ParkerVision Q1 2005 Earnings Call
May 17, 2005
Cynthia Poehlman, Chief Financial Officer
Jeffrey L. Parker, Chairman and Chief Executive Officer
John Bucher from Harris Nesbitt
George Yo from George Yo & Company
Pete Welles from EGA
Operator: Good day, ladies and gentlemen and thank you for standing by. Welcome to the ParkerVision, Inc. First Quarter Earnings Conference Call. My name is Anthony, and I will be your operator for today.
Before we begin, the Company has asked me to read the following statement. Today’s presentation by management contains forward-looking statements within the meaning of the Securities and Exchange Act of 1934. These forward-looking statements represent the Company’s present expectations or beliefs concerning future events. The Company cautions that such statements are necessarily based on certain assumptions which are subject to risk and uncertainty which could cause actual results to differ materially from those indicated today. These risk factors include changes in general economic conditions, recent geopolitical events, increased competition, work stoppages and slowdowns, exchange rate fluctuations, variations in the mix of products sold, fluctuations in the effective tax rates resulting from shifts in sources of income and the ability to successfully integrate and operate acquired businesses. Further information on these risk factors is included in the Company’s filings with the Securities and Exchange Commission. I would now like to hand the call over to your host for today’s call, Ms. Cindy Poehlman, CFO of ParkerVision, Inc. Please proceed, ma’am.
Cynthia Poehlman: Thank you, Anthony. Good morning. I’m assuming that all of you have seen our earnings release that went out yesterday afternoon so, rather than going through it in detail, I’m just going to touch on a few financial highlights and then I’m going to turn the call over to our CEO, Jeffrey Parker, for an update.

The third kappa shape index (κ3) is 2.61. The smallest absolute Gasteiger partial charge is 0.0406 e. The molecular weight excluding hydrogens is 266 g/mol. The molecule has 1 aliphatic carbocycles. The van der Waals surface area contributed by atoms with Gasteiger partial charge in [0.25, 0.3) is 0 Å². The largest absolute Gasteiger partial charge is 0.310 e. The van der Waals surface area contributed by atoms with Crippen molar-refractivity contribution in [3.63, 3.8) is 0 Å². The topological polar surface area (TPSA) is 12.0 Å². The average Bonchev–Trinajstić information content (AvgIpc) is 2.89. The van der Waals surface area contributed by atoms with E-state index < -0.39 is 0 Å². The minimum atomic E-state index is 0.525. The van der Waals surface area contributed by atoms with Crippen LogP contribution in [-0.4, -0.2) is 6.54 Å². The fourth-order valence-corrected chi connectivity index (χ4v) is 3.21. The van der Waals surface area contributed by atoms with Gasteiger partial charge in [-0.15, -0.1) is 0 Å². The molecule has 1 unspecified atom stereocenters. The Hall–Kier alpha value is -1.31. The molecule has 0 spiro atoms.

Our product revenue of $172,000 for the quarter reflects sales of our 802.11b products through a very select retail channel. Looking from the fourth quarter of last year to this quarter before deducting certain marketing costs that end up netted against revenue, this quarter reflects an increase in gross product revenues of about 40% over prior quarter. In addition, our deferred revenue, which reflects product shipments into the retail channel, increased by approximately 50% during the quarter. These increases are due to our efforts with our retail channel partners to increase sell-through of our products and does not reflect any material expansion of the retail distribution channel during the quarter. As discussed in our 10-Q filing, we are continuing to maintain a narrow retail focus at this time as we balance our retail activities with our exciting OEM opportunities which Jeff will speak more about in a moment.
As we discussed in our 10-K at the end of the year, we reduced the carrying value of our 802.11b inventory to reflect its net realizable value and, as a result, we anticipated selling this inventory through with no margin generation in the first half of 2005. You will see in the first quarter that our cost of sales actually exceeded revenues somewhat resulting in negative margin. This was due to some additional inventory obsolescence reserves on raw materials inventory and was not a reflection of any further price reductions on our existing 802.11b inventory. We fully expect that our future products, whether branded products or chips, will be produced at manufactured costs that generate attractive margins for the Company. Our operating expenses for the quarter were 5.4 million. This is exactly in line with our expectations as we discussed in our last conference call. On a same-quarter basis, the most significant increase in operating expenses is in the area of sales and marketing. These increases are a reflection of personnel and promotional costs to support the retail channel. The general and administrative expenses also reflect a sizable increase on a same-quarter basis.